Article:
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Identification of p21-activated kinase specificity determinants in budding yeast: a single amino acid substitution imparts Ste20 specificity to Cla4.

Keniry ME, Sprague GF
Molecular and cellular biology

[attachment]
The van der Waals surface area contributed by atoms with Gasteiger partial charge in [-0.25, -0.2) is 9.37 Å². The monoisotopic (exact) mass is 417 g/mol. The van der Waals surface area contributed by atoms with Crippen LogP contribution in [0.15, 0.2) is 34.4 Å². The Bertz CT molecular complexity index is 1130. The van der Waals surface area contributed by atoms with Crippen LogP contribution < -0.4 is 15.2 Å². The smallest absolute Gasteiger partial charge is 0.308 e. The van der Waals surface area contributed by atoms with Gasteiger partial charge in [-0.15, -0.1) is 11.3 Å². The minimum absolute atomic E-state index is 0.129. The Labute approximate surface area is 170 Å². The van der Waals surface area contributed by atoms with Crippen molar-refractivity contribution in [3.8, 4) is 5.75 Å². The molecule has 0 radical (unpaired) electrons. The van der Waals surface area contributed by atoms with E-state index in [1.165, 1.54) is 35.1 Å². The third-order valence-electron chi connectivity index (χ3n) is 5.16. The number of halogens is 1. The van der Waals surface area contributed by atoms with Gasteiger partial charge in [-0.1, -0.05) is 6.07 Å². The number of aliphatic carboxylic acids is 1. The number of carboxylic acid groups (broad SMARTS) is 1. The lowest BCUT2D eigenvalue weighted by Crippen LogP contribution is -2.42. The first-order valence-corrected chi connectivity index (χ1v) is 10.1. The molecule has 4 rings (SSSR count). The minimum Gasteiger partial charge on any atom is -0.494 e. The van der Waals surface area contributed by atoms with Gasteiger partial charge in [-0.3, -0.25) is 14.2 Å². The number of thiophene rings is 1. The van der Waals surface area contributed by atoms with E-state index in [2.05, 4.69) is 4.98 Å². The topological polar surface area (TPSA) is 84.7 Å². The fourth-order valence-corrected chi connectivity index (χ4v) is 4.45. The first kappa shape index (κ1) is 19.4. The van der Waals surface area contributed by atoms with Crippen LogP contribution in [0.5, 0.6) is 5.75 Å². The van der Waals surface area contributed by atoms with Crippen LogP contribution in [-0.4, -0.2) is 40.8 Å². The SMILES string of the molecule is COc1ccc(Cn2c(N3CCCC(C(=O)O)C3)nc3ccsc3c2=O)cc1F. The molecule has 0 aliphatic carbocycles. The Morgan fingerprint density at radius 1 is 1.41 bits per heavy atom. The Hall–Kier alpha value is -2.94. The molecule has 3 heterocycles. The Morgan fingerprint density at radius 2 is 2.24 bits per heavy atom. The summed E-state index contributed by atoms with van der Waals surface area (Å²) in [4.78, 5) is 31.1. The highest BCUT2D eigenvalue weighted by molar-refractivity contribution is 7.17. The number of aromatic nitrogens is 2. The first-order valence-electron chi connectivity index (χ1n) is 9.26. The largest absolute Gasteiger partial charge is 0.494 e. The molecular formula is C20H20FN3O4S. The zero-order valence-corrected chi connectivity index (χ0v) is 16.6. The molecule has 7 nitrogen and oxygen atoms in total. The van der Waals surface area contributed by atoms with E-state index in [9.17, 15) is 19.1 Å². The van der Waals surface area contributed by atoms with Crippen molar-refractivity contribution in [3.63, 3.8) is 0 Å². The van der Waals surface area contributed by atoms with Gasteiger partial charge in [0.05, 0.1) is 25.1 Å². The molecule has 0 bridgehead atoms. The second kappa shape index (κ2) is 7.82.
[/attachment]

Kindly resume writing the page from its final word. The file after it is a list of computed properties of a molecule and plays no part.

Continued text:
Two closely related p21-activated kinases from Saccharomyces cerevisiae, Ste20 and Cla4, interact with and are regulated by Cdc42, a small Rho-like GTPase. These kinases are argued to perform a common essential function, based on the observation that the single mutants are viable whereas the double mutant is inviable. Despite having a common upstream regulator and at least one common function, these molecules also have many distinct cellular signaling roles. Ste20 signals upstream of several mitogen-activated protein kinase cascades (e.g., pheromone response, filamentous growth, and high osmolarity), and Cla4 signals during budding and cytokinesis. In order to investigate how these kinases are directed to distinct functions, we sought to identify specificity determinants within Ste20 and Cla4. To this end, we constructed both chimeric fusions and point mutants and tested their ability to perform unique and shared cellular roles. Specificity determinants for both kinases were mapped to the C-terminal kinase domains. Remarkably, the substitution of a single amino acid, threonine 818, from Ste20 into an otherwise wild-type Cla4, Cla4D772T, conferred the ability to perform many Ste20-specific functions.

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